What does DNA stand for (How we learned that DNA is the genetic material)


What does DNA stand for?
Deoxyribonucleic Acid is what we mean when we talk about the term – DNA. If you want
to keep things simple then think of DNA as a Code. It is the Code of our Generic material
of our cells. Our DNA is divided up into sections and these sections are known as genes, these
are what carry the instructions of how our body should be constructed. For example you
will have certain genes that will tell your body what color of hair you will receive,
or what color of eyes you will have while you are being constructed inside the womb.
We are ultimately made up of proteins so the genes have control of how we are made and
what our bodies will look like. When looking at the structure of DNA we see
its shape is the double helix. These are two long strands which coil around each other.
Half of your DNA will come from your Mother and the other half your Father.
How we learned that DNA is the genetic material It was in the early 1940’s that we first
started to see evidence that DNA was the bearer of genetic information and material. Three
scientists – Oswald Avery, Colion MacLeod and Maclum McCarty were the discoverers of
this information. Even from their many experiments carried out in the early 1940’s about DNA,
the scientific community was slow to respond and recognize the idea that DNA was a carrier
of Genetic Material and Information. Through these amazing experiments conducted we now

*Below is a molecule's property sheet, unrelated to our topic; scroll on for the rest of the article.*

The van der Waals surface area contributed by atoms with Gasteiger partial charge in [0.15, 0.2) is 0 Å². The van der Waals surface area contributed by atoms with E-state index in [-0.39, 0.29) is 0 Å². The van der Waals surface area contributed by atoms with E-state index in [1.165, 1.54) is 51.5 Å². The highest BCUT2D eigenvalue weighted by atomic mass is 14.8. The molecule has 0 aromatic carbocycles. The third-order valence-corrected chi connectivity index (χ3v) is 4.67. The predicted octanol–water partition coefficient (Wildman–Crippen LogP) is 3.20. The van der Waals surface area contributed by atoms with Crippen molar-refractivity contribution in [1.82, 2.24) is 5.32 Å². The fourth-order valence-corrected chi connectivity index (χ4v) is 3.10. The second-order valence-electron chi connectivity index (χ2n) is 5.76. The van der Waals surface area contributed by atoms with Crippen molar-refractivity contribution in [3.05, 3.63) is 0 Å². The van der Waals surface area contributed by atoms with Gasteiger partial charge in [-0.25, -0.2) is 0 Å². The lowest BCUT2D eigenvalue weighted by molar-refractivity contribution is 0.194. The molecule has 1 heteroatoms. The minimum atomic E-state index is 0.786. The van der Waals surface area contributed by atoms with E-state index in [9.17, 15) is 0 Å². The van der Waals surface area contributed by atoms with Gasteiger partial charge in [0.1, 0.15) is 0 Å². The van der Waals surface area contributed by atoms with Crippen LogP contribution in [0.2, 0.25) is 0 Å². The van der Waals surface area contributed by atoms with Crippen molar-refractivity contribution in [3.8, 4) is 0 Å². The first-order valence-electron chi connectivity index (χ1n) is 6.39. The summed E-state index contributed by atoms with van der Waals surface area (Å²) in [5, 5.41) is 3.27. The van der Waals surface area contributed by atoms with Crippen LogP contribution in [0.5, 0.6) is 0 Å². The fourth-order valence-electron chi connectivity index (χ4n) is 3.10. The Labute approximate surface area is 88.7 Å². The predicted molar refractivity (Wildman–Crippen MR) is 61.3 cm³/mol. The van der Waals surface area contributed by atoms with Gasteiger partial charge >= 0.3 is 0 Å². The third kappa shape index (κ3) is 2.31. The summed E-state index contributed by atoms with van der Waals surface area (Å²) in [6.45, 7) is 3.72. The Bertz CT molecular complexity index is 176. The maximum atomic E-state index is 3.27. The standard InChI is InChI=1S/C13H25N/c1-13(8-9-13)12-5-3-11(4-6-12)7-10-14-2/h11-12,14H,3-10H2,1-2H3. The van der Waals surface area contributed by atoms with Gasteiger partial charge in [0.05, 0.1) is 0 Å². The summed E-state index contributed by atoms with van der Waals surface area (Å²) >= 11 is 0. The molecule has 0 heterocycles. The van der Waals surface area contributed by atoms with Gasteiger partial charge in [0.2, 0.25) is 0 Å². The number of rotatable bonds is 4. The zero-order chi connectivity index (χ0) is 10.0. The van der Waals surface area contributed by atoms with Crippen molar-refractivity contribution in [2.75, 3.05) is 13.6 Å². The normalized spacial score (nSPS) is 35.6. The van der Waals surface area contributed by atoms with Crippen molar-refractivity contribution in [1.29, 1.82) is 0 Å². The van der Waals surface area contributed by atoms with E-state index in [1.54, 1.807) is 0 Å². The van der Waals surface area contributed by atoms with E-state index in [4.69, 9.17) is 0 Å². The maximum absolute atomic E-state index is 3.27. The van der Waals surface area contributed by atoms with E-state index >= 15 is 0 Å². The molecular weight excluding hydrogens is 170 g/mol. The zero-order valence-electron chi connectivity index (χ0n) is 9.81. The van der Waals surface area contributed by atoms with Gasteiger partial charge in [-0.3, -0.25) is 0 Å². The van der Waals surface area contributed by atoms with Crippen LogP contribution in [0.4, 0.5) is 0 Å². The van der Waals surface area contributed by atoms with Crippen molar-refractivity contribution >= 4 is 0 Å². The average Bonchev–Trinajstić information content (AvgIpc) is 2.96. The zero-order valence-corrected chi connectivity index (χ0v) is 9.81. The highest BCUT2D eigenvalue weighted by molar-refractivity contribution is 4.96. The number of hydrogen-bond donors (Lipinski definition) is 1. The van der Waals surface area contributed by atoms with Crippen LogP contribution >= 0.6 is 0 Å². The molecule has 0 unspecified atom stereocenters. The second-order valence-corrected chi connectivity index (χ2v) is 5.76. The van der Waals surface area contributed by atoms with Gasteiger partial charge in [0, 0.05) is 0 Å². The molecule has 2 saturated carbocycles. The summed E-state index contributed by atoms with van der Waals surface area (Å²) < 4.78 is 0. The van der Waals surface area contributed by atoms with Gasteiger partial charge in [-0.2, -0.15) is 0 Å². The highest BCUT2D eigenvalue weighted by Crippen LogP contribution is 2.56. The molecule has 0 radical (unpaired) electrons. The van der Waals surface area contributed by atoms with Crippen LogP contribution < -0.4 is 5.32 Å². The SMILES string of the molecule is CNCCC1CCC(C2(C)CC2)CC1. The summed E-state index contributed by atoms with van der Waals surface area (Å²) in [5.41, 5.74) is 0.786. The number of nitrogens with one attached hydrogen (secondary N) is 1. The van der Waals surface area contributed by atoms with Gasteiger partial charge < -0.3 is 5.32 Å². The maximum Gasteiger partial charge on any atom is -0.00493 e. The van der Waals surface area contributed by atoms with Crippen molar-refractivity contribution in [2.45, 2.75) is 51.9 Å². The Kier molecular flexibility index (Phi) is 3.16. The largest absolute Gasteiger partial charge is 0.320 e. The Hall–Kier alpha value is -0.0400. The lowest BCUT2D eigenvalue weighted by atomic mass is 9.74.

know and are certain that DNA is a carrier of genetic information with all living cells
in our body. Although there was still a big mystery behind
the structure of DNA – how was it able to produce a mechanism so that this genetic information
is passed onto to each new generation of child was proving to be a very hard question to
answer – although those question was finally answered in the early 1950’s by James Watson,
a geneticist and Francis Crick, a Physicist. Here they proposed that DNA has a structure
of a double helix. This discovery has helped prove it to be the key towards molecular biology
and modern biotechnology. How they came about this was that they used a lot of information
obtained from a number of other scientists working on the structure and chemistry of
DNA at the time and by gathering all this information they were able to construct the
information as if they were pieces of a jigsaw puzzle which helped them produce their own
structured model of DNA as we see it today. How we learned the function of DNA
So as we can see from the above information DNA is like a code embedded within out cells
that tell us how to grow and build and what to look like. So how do we explain the function
of DNA and how do we explain it in a simple easy term so that everyone can understand?
Scientist or not – You can think of DNA as an instruction booklet on how your body
is built and put together. Every cell in your body has their own copy of the booklet but
each cell may only read one chapter of your instruction booklet. These individual specialized
cells then go to construct each part of your body that it reads from the book. Maybe a
cell specializing in hair color as we mentioned before – although maybe one day as research
continues we may be able to find a way tell a cell to read a different part of our booklet
and achieve something greater, or perhaps even change a part of you!

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